Internet freedom crusader John P Barlow says curbs ‘stupid’

John Perry Barlow, the legendary internet rights advocate and Future 500 Senior Fellow, speaks with The Economic Times about Internet freedom in India.

“It is the usual problem where you have a bunch of people who don’t know the environment trying to protect you from things that might go wrong in it. And trying to impose themselves in the ways they can’t,”

Click here for the piece


A Breakthrough Solution for Business, Workers and Climate

Did you know that this year the federal government promoted a week dedicated to telework? 

The intent was to encourage government agencies to overcome obstacles and discover the advantages of virtual work.  General Services Administration administrator Martha Johnson explained, “Telework is revolutionizing the way government works, helping us to be more mobile, more agile, more flexible, more productive, and deliver better results for the American people.” Virtual work is ripe for becoming a modern working norm. What will it take to get all employers discover the advantages?  

You might hear it called “virtual work,” “telework,” “flexible work,” “remote work” – all refer to work done outside the traditional workplaceCall it what you will, we can no longer afford to underutilize this opportunity to boost productivity, reduce the trade deficit and improve our environment.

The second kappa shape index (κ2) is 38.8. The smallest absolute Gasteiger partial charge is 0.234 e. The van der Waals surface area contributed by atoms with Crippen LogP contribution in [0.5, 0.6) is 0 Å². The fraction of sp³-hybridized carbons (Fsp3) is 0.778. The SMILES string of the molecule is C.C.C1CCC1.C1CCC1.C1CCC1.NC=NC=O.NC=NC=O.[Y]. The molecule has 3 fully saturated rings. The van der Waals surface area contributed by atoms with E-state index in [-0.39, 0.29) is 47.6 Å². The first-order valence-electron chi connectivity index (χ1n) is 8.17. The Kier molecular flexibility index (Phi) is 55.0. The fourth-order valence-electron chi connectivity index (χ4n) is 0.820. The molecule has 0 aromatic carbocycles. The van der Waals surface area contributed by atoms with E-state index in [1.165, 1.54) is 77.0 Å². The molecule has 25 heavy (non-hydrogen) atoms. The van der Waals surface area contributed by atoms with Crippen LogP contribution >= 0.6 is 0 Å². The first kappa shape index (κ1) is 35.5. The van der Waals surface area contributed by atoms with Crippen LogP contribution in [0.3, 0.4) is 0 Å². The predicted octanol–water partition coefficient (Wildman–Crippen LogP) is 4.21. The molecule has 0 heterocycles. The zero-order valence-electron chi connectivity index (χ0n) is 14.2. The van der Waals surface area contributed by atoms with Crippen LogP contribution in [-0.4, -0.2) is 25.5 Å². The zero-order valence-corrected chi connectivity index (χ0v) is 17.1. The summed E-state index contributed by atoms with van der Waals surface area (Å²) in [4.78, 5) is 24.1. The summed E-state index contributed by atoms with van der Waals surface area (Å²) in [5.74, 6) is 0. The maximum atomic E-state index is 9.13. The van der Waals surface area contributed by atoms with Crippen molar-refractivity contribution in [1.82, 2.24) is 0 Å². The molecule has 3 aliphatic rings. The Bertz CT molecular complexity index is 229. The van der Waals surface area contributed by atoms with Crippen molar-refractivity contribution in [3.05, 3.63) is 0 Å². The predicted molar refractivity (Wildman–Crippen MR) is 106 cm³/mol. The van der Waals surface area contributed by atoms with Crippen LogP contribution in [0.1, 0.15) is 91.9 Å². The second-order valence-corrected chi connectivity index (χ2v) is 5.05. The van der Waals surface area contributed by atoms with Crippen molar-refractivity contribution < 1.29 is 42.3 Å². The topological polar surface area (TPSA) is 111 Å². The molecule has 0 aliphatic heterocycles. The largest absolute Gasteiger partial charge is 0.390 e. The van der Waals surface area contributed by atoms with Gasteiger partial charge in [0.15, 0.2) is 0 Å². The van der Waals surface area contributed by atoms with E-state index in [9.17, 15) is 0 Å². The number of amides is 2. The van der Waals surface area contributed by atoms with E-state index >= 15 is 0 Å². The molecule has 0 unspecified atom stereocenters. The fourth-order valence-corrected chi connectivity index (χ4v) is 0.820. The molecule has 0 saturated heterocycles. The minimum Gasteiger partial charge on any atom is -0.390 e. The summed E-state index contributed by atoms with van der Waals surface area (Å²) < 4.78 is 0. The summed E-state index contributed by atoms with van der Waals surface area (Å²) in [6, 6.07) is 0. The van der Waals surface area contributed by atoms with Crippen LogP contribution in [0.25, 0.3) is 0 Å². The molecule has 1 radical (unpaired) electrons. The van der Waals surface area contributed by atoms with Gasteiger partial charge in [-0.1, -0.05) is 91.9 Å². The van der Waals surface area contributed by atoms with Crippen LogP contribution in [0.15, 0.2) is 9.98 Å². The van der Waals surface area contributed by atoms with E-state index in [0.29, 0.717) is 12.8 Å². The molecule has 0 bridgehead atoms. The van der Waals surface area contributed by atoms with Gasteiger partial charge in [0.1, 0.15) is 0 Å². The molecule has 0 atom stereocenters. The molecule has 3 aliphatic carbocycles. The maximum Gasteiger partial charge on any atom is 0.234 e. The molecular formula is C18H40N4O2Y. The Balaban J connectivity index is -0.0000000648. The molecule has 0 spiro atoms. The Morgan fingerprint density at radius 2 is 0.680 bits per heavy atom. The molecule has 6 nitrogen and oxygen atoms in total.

Technology is changing how we work, and businesses and government are just beginning to take advantage of this change:

·       The Federal government and a growing number of cities and states are encouraging virtual work to reduce congestion, improve air quality, increase productivity and even balance the trade deficit.

·       Companies are embracing virtual work to retain valued employees, save money on real estate, increase productivity and boost their bottom line.

·       Employees love virtual work because it allows them to reduce their commute time, care for children or parents, and improve their focus and productivity.

·       Environmentalists, concerned about climate change, can embrace virtual work as a way to make 40% to 60% of existing jobs greener.